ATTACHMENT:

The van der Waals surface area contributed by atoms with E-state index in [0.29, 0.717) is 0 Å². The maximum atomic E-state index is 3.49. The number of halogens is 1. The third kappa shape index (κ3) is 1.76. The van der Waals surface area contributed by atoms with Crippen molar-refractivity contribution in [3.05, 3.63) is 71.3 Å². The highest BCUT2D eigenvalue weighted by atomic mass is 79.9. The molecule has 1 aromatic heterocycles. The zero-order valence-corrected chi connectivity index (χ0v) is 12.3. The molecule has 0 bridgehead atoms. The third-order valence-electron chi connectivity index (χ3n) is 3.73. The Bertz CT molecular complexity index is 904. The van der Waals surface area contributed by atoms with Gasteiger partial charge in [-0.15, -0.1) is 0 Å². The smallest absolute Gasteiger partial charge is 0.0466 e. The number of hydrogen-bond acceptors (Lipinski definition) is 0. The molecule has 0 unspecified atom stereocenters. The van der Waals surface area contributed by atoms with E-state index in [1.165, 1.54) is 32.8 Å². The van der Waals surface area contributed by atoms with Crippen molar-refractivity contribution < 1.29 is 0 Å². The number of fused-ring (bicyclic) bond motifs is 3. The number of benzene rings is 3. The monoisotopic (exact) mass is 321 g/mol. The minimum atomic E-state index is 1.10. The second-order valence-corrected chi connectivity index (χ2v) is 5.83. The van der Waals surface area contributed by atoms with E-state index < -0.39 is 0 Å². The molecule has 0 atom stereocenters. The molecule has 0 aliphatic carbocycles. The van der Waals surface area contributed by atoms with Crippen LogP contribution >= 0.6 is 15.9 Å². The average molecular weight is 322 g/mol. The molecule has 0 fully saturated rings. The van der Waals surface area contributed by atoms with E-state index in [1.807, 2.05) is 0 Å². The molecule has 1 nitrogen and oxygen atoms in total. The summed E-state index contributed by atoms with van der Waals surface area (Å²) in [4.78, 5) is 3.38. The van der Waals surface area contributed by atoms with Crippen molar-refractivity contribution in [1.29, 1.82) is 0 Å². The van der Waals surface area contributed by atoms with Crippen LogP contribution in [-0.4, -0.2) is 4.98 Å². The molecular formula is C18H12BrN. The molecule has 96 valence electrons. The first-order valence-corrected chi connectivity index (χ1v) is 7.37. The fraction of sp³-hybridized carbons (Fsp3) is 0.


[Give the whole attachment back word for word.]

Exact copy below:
The van der Waals surface area contributed by atoms with E-state index in [0.29, 0.717) is 0 Å². The maximum atomic E-state index is 3.49. The number of halogens is 1. The third kappa shape index (κ3) is 1.76. The van der Waals surface area contributed by atoms with Crippen molar-refractivity contribution in [3.05, 3.63) is 71.3 Å². The highest BCUT2D eigenvalue weighted by atomic mass is 79.9. The molecule has 1 aromatic heterocycles. The zero-order valence-corrected chi connectivity index (χ0v) is 12.3. The molecule has 0 bridgehead atoms. The third-order valence-electron chi connectivity index (χ3n) is 3.73. The Bertz CT molecular complexity index is 904. The van der Waals surface area contributed by atoms with Gasteiger partial charge in [-0.15, -0.1) is 0 Å². The smallest absolute Gasteiger partial charge is 0.0466 e. The number of hydrogen-bond acceptors (Lipinski definition) is 0. The molecule has 0 unspecified atom stereocenters. The van der Waals surface area contributed by atoms with E-state index in [1.165, 1.54) is 32.8 Å². The van der Waals surface area contributed by atoms with Crippen molar-refractivity contribution < 1.29 is 0 Å². The number of fused-ring (bicyclic) bond motifs is 3. The number of benzene rings is 3. The monoisotopic (exact) mass is 321 g/mol. The minimum atomic E-state index is 1.10. The second-order valence-corrected chi connectivity index (χ2v) is 5.83. The van der Waals surface area contributed by atoms with E-state index < -0.39 is 0 Å². The molecule has 0 atom stereocenters. The molecule has 0 aliphatic carbocycles. The van der Waals surface area contributed by atoms with Crippen LogP contribution >= 0.6 is 15.9 Å². The average molecular weight is 322 g/mol. The molecule has 0 fully saturated rings. The van der Waals surface area contributed by atoms with E-state index in [1.807, 2.05) is 0 Å². The molecule has 1 nitrogen and oxygen atoms in total. The summed E-state index contributed by atoms with van der Waals surface area (Å²) in [4.78, 5) is 3.38. The van der Waals surface area contributed by atoms with Crippen molar-refractivity contribution in [1.29, 1.82) is 0 Å². The van der Waals surface area contributed by atoms with Crippen LogP contribution in [-0.4, -0.2) is 4.98 Å². The molecular formula is C18H12BrN. The molecule has 96 valence electrons. The first-order valence-corrected chi connectivity index (χ1v) is 7.37. The fraction of sp³-hybridized carbons (Fsp3) is 0.